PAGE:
Top 5 quotes you missed if you weren’t at the 2017 IEN Meeting

The 10th anniversary meeting of the Latin American Impact Evaluation Network was held in D.C. last week, so I was jet-set north to go learn from some of the brightest minds in the field of IE.  It was a fun group presenting some great papers which you can read on their website now.  But you had to have been there to catch some of the best quotes from the 3-day event.  My top 5 here:


“Academics are a little infatuated with stars.”

-Daniel Ortega, Director of Impact Evaluation and Policy Learning at CAF

By ‘stars,’ he means those asterisks that indicate the statistical (in)significance of a finding in a regression output.  Evaluators often ignore any coefficient that isn’t graced with a star.  As Daniel pointed out, we don’t always have the sample size or power necessary to reach statistical significance.  But correlations still matter.  Sizes/directions of coefficients can still suggest whether or not a project’s theory-of-change is on track.  Plus, the very exercise of collecting data together with policy makers, and explaining what makes a rigorous evaluation, is worthwhile in itself.


“Together, we can do policy evaluation on steroids.”

-Arianna Legovini, Head of DIME at the World Bank

Arianna invested good time in trying to expand the audience’s perception of impact evaluation.  She gave a great example of an IE on an infrastructure intervention, expanding a public transport line to economically marginalized communities.  Some people would do a diff-in-diff or other ‘usuals,’ but as Arianna said, this would show you the impact “in the absence of thinking.”

A lot of things could mess that up: for example, displacement of poorer families with wealthier ones could happen in communities that are now suddenly connected.  Why not run an evaluation on another type of intervention, which also connects communities to markets, to understand these mechanisms first?  Test the components of a larger system, then use the reactions of the communities to better understand the impacts of larger infrastructure projects.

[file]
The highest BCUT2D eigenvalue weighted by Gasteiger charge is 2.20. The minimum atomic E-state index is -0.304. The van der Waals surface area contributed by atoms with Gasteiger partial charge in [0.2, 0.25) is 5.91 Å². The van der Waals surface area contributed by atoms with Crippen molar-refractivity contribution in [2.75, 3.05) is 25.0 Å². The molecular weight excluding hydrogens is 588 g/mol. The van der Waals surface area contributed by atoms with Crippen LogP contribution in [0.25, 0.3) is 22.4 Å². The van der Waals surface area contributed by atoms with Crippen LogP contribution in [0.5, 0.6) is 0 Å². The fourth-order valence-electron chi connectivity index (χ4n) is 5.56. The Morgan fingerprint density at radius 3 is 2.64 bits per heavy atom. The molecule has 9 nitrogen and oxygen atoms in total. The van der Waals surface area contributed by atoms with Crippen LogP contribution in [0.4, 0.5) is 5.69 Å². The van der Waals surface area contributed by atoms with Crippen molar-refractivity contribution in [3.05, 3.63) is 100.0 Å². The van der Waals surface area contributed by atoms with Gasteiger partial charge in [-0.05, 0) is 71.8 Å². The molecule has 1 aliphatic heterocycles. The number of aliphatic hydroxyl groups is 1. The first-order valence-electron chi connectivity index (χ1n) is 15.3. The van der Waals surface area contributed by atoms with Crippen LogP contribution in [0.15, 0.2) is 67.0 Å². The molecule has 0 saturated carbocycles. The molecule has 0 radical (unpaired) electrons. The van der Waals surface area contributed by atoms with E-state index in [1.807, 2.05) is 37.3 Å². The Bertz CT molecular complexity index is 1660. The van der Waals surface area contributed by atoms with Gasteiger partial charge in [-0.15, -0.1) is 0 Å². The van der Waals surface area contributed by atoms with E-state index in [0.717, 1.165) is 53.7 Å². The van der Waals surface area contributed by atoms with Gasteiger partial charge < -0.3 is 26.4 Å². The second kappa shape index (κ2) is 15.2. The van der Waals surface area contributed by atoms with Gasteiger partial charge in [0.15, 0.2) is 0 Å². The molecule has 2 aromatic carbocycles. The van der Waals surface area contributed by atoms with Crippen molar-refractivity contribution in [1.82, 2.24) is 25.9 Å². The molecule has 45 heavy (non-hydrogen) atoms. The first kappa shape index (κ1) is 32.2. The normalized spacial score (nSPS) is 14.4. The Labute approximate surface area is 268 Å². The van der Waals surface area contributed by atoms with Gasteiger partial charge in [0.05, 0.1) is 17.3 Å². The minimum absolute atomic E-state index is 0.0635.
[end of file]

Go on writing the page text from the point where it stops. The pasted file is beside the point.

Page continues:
Of course, this is just one example of creative problem solving for evaluation challenges.  But Arianna’s call is to stop limiting ourselves to projects that we know we can evaluate, and start figuring out how to evaluate more types of projects.


“Nowadays it’s fashionable to have alternative facts.”

-Gonzalo Hernandez, Executive Secretary of CONEVAL (Mexico)

Gonzalo and CONEVAL work heavily with the Mexican government to evaluate their public policies and to change/drop/expand depending on results.  It’s incredible work that seems to have very promising results: Gonzalo maintains that the Mexican government effectively uses the research, and that the overall result is increased government transparency.  But don’t be naïve, he cautioned.  Governments sometimes need some convincing, particularly if results are contrary to their long-held policial ideals (and campaigns!).  His advice to young researchers is to start understanding how policy makers behave — these skills will be invaluable for influencing policy in the future.